Flypast will honour sacrifice of pilot,24

AN heroic wartime pilot who was shot down over Suffolk during the Battle of Britain will be remembered with a poignant fly-past this month.

On 31 August 1940, Pilot Officer Gerard Maffett’s Hawker Hurricane was shot down over Walton after his squadron intercepted enemy aircraft returning from a bombing raid on RAF airfields.

Pilot Officer Maffett, 24, managed to bale out of his stricken plane – but was too low to save himself. His aircraft ended up on the saltings at the north end of what used to be the Naze Golf Course and is now a public open space.

Seventy years on, the Battle of Britain Memorial Flight (BBMF) will commemorate the incident on Friday, August 27. A Hurricane, Spitfire and Lancaster will make a dedicated flypast at the Naze Tower after taking part in the Clacton Air Show.

En route the formation is expected to fly low over Frinton and Walton seafronts – weather permitting.


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Stephen Mayzes, Tendring District Council’s Cabinet Member for Leisure, said: “This is something special for the town of Walton and I am sure many will turn out to witness the Hurricane, Spitfire and Lancaster as they fly low over the area.

“This being the 70th anniversary of the Battle of Britain it is a very special occasion and will mean a great deal to so many people. There are many stories of heroics in the skies as the RAF repulsed the onslaught of Hitler’s air force and it will give people the chance to reflect.”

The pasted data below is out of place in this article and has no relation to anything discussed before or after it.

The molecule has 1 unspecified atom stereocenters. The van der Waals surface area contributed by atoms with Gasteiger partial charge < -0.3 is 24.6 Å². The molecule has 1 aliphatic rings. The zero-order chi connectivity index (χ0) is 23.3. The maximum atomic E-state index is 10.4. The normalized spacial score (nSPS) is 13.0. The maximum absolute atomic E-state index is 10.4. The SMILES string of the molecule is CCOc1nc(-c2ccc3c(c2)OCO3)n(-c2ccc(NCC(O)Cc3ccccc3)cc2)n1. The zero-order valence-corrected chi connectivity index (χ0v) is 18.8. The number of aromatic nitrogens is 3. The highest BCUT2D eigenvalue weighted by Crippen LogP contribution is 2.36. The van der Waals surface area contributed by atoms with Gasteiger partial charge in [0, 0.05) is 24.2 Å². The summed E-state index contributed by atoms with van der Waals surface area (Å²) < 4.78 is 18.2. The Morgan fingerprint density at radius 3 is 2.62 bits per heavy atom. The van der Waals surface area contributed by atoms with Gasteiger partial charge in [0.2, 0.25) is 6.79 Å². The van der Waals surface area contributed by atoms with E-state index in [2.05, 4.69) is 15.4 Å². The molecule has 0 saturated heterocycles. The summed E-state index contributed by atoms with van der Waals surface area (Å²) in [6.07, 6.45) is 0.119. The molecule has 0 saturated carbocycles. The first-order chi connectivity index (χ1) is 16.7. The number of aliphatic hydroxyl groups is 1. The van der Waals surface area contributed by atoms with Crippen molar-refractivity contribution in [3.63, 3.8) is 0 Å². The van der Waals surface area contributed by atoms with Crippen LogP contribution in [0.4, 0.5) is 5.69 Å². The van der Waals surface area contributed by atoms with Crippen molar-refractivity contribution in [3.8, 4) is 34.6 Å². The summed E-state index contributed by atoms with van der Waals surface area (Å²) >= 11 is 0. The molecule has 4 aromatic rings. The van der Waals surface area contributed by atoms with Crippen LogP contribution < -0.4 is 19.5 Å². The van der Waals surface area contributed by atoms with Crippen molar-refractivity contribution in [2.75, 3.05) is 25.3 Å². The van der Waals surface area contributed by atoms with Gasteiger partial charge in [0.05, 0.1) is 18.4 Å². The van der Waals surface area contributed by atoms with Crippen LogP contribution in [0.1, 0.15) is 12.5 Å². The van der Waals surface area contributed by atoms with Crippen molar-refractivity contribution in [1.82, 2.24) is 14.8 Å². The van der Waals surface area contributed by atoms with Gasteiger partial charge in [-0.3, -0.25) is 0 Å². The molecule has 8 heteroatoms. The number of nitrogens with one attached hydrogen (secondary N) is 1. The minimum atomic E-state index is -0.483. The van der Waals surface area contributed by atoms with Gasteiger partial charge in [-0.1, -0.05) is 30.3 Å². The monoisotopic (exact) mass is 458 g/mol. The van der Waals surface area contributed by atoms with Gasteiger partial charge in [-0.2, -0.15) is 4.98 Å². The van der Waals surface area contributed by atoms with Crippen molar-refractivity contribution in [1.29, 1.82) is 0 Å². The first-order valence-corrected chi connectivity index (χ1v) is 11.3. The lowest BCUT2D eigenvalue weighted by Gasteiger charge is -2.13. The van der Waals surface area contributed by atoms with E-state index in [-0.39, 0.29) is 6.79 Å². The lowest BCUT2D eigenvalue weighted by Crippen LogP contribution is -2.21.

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There is no memorial to Gerard Maffett in Walton, although his sacrifice was brought to the public’s attention in 1973 when his aircraft was excavated by a group of local people.

The remains were sent to the RAF Museum in London and to this day form the centre piece of a memorial to those who died in the conflict.

Parts of Gerard Maffett’s 257 Squadron Hurricane are also held at the Walton Maritime Museum. Alongside them are parts from a Halifax bomber which also crashed at the Naze during the closing months of the war in 1945, killing all eight crew members.

Three propeller blades from this bomber, recovered at the same time as Gerard Maffett’s aircraft, now form a memorial to the mostly Canadian crew, in the memorial gardens next to Walton Parish Church.

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